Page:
14. Luke 16:23 sn Hades is a place of torment, especially as one knows that he is separated from God.
  15. Luke 16:23 tn Grk “he lifted up his eyes” (an idiom).
  16. Luke 16:23 tn Grk “in his bosom,” the same phrase used in 16:22. This idiom refers to heaven and/or participation in the eschatological banquet. An appropriate modern equivalent is “at Abraham’s side.”
  17. Luke 16:24 tn Here καί (kai) has been translated as “so” to indicate the implied result of previous actions in the narrative.
  18. Luke 16:24 tn Grk “calling out he said”; this is redundant in contemporary English style and has been simplified to “he called out.”
  19. Luke 16:24 sn The rich man had not helped Lazarus before, when he lay outside his gate (v. 20), but he knew him well enough to know his name. This is why the use of the name Lazarus in the parable is significant. (The rich man’s name, on the other hand, is not mentioned, because it is not significant for the point of the story.)
  20. Luke 16:24 sn The dipping of the tip of his finger in water is evocative of thirst. The thirsty are in need of God’s presence (Ps 42:1-2; Isa 5:13). The imagery suggests the rich man is now separated from the presence of God.
  21. Luke 16:24 tn Or “in terrible pain” (L&N 24.92).
  22. Luke 16:24 sn Fire in this context is OT imagery; see Isa 66:24.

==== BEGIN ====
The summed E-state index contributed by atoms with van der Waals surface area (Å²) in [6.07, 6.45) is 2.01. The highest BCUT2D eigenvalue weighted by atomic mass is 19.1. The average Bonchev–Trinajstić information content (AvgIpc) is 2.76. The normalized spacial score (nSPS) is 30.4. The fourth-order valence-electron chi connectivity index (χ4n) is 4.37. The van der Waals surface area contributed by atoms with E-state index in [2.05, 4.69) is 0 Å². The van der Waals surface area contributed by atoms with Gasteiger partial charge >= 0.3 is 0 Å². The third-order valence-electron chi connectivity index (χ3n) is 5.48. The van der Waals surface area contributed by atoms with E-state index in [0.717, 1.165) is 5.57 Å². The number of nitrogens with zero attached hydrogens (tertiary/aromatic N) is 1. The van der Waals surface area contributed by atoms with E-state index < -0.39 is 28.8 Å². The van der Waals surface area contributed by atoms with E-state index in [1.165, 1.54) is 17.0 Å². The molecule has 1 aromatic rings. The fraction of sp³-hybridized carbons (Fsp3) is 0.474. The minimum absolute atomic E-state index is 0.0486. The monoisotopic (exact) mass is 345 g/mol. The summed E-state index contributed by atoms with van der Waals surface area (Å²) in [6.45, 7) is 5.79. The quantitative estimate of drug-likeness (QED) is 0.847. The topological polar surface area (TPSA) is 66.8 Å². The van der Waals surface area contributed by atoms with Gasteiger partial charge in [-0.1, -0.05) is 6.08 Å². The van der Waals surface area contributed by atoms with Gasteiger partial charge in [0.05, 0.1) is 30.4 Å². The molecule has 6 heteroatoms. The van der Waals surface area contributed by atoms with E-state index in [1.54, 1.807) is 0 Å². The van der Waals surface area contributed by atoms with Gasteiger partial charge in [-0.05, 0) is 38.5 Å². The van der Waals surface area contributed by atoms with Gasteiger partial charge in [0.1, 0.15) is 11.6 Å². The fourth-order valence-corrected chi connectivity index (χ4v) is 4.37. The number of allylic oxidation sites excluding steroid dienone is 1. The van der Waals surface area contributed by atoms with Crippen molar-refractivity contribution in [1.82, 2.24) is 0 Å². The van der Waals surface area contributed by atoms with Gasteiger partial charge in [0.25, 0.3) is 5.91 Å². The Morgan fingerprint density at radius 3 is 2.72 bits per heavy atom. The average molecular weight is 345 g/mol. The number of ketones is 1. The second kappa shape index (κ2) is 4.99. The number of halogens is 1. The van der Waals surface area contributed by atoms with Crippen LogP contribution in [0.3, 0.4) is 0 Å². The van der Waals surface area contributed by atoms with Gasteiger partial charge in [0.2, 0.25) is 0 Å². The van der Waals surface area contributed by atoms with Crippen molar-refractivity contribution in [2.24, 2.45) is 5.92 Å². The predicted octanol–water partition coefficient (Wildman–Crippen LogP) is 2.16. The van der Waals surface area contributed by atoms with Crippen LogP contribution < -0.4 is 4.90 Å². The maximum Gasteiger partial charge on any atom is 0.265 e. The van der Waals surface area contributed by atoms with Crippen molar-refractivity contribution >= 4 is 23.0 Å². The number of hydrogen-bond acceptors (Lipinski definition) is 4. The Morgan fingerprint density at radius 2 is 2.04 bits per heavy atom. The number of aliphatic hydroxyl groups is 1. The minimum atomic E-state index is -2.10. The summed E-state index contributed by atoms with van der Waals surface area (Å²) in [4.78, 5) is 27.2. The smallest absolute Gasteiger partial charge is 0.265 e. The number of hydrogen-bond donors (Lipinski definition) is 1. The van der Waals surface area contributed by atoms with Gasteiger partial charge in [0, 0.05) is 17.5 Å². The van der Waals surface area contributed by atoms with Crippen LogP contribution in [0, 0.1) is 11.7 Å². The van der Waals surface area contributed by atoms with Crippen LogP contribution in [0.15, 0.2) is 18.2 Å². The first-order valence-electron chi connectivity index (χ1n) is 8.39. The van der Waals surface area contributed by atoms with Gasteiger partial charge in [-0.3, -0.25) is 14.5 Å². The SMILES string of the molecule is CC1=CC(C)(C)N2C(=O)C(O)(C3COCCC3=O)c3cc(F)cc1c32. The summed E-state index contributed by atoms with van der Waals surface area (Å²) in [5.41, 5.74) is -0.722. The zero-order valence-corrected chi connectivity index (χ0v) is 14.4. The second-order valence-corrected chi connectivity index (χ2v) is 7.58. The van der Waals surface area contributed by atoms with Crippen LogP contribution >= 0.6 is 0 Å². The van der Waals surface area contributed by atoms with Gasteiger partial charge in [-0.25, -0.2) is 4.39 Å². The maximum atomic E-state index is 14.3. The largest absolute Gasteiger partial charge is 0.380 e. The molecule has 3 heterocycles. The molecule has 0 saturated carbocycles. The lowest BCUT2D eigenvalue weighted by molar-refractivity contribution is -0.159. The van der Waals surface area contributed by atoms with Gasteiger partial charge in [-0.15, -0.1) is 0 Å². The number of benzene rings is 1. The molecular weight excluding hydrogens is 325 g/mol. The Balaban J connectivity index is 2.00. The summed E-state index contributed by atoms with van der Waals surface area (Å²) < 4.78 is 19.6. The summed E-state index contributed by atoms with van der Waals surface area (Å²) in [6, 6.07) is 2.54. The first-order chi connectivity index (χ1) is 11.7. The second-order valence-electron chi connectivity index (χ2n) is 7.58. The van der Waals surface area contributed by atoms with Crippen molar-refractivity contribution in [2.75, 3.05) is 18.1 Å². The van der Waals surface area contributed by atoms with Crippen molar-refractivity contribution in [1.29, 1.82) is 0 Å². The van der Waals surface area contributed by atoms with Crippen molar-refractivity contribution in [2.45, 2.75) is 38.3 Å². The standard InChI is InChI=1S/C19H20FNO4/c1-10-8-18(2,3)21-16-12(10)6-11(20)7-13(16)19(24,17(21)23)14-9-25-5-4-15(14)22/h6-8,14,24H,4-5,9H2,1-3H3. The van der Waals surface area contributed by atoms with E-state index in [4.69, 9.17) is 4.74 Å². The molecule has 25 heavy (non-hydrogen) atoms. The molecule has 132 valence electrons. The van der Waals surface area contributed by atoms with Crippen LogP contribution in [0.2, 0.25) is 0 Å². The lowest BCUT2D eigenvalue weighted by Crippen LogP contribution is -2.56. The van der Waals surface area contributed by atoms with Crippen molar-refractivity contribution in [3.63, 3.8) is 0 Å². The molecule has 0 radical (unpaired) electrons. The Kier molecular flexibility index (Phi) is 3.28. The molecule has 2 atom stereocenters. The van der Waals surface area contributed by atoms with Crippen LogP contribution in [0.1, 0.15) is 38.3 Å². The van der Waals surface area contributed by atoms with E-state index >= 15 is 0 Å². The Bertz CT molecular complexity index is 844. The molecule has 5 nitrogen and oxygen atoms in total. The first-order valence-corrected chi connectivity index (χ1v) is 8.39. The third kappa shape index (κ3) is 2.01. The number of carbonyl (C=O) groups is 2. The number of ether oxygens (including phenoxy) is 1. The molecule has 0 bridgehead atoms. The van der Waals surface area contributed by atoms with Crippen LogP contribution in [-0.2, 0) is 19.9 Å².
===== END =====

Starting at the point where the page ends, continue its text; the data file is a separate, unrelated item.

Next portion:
23. Luke 16:25 tn The Greek term here is τέκνον (teknon), which could be understood as a term of endearment.
  24. Luke 16:25 tn Or “in terrible pain” (L&N 24.92). Here is the reversal Jesus mentioned in Luke 6:20-26.
  25. Luke 16:26 tn Grk “And in all these things.” There is no way Lazarus could carry out this request even if divine justice were not involved.
  26. Luke 16:26 sn The great chasm between heaven and hell is impassable forever. The rich man’s former status meant nothing now.
  27. Luke 16:26 tn Grk “between us and you.”
  28. Luke 16:27 tn Here δέ (de) has been translated as “so” to indicate the rich man’s response to Abraham’s words.
  29. Luke 16:27 tn Grk “he”; the referent (the rich man, v. 19) has been specified in the translation for clarity.
  30. Luke 16:27 tn Grk “Then I beg you, father, that you send him”; the referent (Lazarus) has been specified in the translation for clarity.
  31. Luke 16:28 sn To warn them. The warning would consist of a call to act differently than their dead brother had, or else meet his current terrible fate.
  32. Luke 16:28 tn Grk “lest they also come.”
  33. Luke 16:29 tn Grk “says.” This is one of the few times Luke uses the historical present.
  34. Luke 16:29 tn Or “obey”; Grk “hear.” This recalls the many OT texts calling for a righteous heart to respond to people in need (Deut 14:28-29; Isa 3:14-15; Amos 2:6-8; Mic 2:1-2; Zech 7:9-10).
  35. Luke 16:30 tn Here καί (kai) has been translated as “then” to indicate the implied sequence of events within the narrative.
  36. Luke 16:30 tn Grk “he”; the referent (the rich man, v. 19) has been specified in the translation for clarity.
  37. Luke 16:30 sn If someone from the dead goes to them. The irony and joy of the story is that what is denied the rich man’s brothers, a word of warning from beyond the grave, is given to the reader of the Gospel in this exchange.
  38. Luke 16:31 tn Here δέ (de) has not been translated.
  39. Luke 16:31 tn Or “obey”; Grk “hear.” See the note on the phrase “respond to” in v. 29.
  40. Luke 16:31 sn The concluding statement of the parable, they will not be convinced even if someone rises from the dead, provides a hint that even Jesus’ resurrection will not help some to respond. The message of God should be good enough. Scripture is the sign to be heeded.